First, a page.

. As leader of the acclaimed Scottish National Jazz Orchestra, Smith set about making that dream come true, and in October 2012 it happened, as an enthusiastic audience saw and heard a stellar performance In the Spirit of Duke by Smith and the SNJO, one that those who weren't lucky enough to be present that evening may now share thanks to this splendid recording.
While Ellington wrote (or co-wrote) and arranged much of the music, there are three excerpts from Finnish composer Edvard Grieg's Peer Gynt suite and King Oliver's "Creole Love Call," which is coupled with Ellington's "Black and Tan Fantasy" to open the concert. Billy Strayhorn
arranged Ellington's "Prelude to a Kiss" as well as "Morning Mood" and "Anitra's Dance" from Peer Gynt (Ellington scored "In the Hall of the Mountain King"). Also on the program are three selections from The Queen's Suite, written and recorded by Ellington in 1959 to honor Britain's then-youthful Queen Elizabeth. At his own expense, he then had a single copy pressed and arranged for it to be delivered to the Queen at Buckingham Palace.
The concert closes with Ellington's triumphant encore at the 1956 Newport Jazz Festival, "Diminuendo in Blue" and "Crescendo in Blue," which together play for fourteen minutes. Also preceding the finale are the Duke's "Jack the Bear," "Daybreak Express," "Concerto for Cootie," "Harlem Air Shaft," "Sepia Panorama" and "Ko-Ko," as well as an exquisite duet for Smith's tenor and Brian Kellock
's piano, "The Single Petal of a Rose," a medley of "Kinda Dukish" and "Rockin' in Rhythm," and another extract from The Queen's Suite, "Sunset and the Mockingbird."
To its credit, the SNJO embraces the "spirit of Duke" (to the extent that something so ephemeral can be redeemed) from the outset and nurtures it to the very end. Soloists are in the moment too, as Smith and Kellock coin phrases that would have left Ellington smiling with delight, as do alto Ru Pattison (showcased on "Prelude to a Kiss"), trumpeter Tom MacNiven (depping for Cootie Williams
(who anchors the orchestra's Ellington-style rhythm section). While Smith's tenor sax is featured on "Crescendo" and "Diminuendo," he doesn't take the twenty- seven choruses that enshrined Paul Gonsalves at Newport, limiting them instead to only twenty-three. A bright and uproarious way to end an evening, leading to a prolonged (and it is assumed, standing) ovation.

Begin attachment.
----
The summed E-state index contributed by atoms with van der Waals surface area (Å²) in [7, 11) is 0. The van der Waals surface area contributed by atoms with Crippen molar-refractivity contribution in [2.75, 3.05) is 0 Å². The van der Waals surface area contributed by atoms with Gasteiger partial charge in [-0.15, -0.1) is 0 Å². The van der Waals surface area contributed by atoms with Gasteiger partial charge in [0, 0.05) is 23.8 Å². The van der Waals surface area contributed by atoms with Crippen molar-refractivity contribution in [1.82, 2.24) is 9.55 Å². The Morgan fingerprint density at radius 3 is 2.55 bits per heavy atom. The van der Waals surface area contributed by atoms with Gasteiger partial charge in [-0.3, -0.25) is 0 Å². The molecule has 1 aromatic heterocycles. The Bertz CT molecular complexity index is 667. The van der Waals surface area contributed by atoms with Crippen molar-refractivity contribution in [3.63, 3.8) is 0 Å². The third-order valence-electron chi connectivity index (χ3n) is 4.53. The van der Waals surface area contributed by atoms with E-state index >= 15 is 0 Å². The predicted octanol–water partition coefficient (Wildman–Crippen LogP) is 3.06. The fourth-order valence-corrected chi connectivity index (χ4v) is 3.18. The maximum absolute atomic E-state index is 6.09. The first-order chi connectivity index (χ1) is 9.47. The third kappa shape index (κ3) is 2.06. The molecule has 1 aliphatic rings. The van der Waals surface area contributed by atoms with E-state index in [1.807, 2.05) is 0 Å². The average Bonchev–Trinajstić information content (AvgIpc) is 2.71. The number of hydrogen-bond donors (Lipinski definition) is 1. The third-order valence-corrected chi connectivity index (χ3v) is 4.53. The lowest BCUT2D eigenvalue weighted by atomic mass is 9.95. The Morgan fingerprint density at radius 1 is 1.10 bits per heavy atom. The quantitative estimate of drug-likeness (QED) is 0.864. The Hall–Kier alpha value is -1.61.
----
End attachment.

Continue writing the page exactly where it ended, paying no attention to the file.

Not much else can be said about the music, most of which is surely familiar to even the most dispassionate followers of jazz, and some even to those who know or care little about Ellington or his legacy. Suffice to say that Smith and the SNJO have succeeded admirably in reproducing the singular music of a bygone era and presenting it to a new generation of listeners, many of whom may not have had the pleasure of listening to Duke Ellington and his orchestra in person but can at least be entertained and enlightened as they bask In the Spirit of Duke.
Track Listing: Black and Tan Fantasy / Creole Love Call; In the Hall of the Mountain
King; Jack the
Bear; Le Sucrier Velours; Daybreak Express; Concerto for Cootie;
Harlem Air Shaft;
Prelude to a Kiss; Sepia Panorama; Ko-Ko; Morning Mood; Anitra’s
Dance; The Single
Petal of a Rose; Kinda Dukish / Rockin’ in Rhythm; Sunset and the
Diminuendo in Blue (Wailing Interval) / Crescendo in Blue.
Personnel: Tommy Smith: music director, tenor sax; Ryan Quigley: trumpet; Cameron
Tom MacNiven: trumpet; James Marr: trumpet; Ruaraidh Pattison: alto,
clarinet; Martin Kershaw: alto sax, clarinet; Konrad Wiszniewski:
alto, tenor sax, clarinet;
Bill Fleming: alto, baritone sax, clarinet, bass clarinet; Chris
Greive: trombone; Phil
O’Malley: trombone; Michael Owers: bass trombone; Brian Kellock:
Gourlay: bass; Alyn Cosker: drums.